August 2009 issue: (download
in pdf format)
Keeping a Roof Overhead
Handling Large Round Bales
Keeping a Roof Overhead
By Cynthia Fletcher, ISU professor of Human Development & Family
Keeping a roof overhead is an important concern when your income drops. If you rank your bills in order of priority, chances are housing is at or near the top of the list.
When you are under the financial stress of reduced or lost income, one of the biggest expenses is housing. Housing expenses include mortgage or rent payments, insurance, taxes, household maintenance and repair, utility bills, furnishings and cleaning supplies.
When income drops, careful planning can help you avoid the loss of your house.
With reduced or lost income, you quickly feel the stress of a sizable mortgage payment on your finances. If your loss of income will only be for a few months, you may be able to cut back on other expenses and continue to meet your mortgage payments.
Important: If you miss a mortgage payment, you have defaulted on your contract and your lender can begin foreclosure on your home.
If meeting your mortgage payment appears impossible, contact your lender immediately before you miss a payment. You may be able to skip a payment or arrange a lower payment. Go in person and take along a new spending plan that fits your reduced income.
Most lenders would rather avoid the time and cost involved in a
foreclosure if another alternative can be worked out. If your loss of income is going to last a long time or be permanent, you will need to consider other options. You do not have to live under the extreme stress and strain of meeting mortgage payments that are too high. Some options are:
- Taking in a boarder and using the money toward mortgage payments.
- Renting your house to someone else and renting less costly housing for yourself. (Check the effect this will have on taxes and changes needed on insurance coverage.)
- Selling your house and buying or renting less costly housing.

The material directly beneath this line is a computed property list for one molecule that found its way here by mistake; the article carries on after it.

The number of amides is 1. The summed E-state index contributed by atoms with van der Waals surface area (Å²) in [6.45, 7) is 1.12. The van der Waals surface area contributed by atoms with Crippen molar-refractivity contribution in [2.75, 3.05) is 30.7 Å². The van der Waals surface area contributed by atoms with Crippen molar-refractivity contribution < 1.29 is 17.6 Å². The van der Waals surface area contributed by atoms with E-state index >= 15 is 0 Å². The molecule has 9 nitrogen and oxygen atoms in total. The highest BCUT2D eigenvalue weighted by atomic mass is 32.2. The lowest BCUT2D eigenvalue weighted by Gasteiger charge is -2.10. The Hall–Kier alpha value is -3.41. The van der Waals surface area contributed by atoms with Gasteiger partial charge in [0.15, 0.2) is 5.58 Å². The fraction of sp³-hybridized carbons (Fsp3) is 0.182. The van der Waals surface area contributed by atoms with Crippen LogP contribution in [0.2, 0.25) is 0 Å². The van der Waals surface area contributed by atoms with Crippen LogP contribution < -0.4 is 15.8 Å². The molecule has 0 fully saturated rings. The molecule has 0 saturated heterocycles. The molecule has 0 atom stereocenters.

- Moving in with relatives or friends. Offer to share some of the housing costs.
- Deeding your house back to the lender. You may not lose much. For example, if you have been paying on a 30-year mortgage for 10 years, you have not paid for much of the house yet, only about 10 percent. If you choose deeding the house back to the lender in lieu of foreclosure, and the house has decreased in value, you are still responsible for the total amount of the loan and must pay the lender the difference. If by staying in this house you will not have enough money for food or other necessities, you may find it less stressful to leave the house and find less expensive housing.
Other Housing Costs:
Homeowner’s insurance protects you in case of loss or damage to property. During times of reduced income, it is important to have property insured. If you cannot make an insurance premium payment, call or write your agent or the company. There may be some leeway (10 to 30 day “grace period”) for a late premium payment. Not paying insurance on your mortgaged home is considered defaulting on the mortgage.
Shopping around for property insurance from a lower priced, licensed insurer can save you money.
Contact the Iowa Insurance Division and ask for a list showing typical prices charged by different licensed companies. Call at least three of the lowest-priced insurers to learn what they would charge you for the coverage you need. Make sure you purchase enough coverage to replace the house and contents. Make certain the new policy is in effect before dropping the old one.
If your current company offers you the least expensive coverage, talk to your agent. Explain your situation and discuss different payment plans. Check the possibility of smaller premiums through: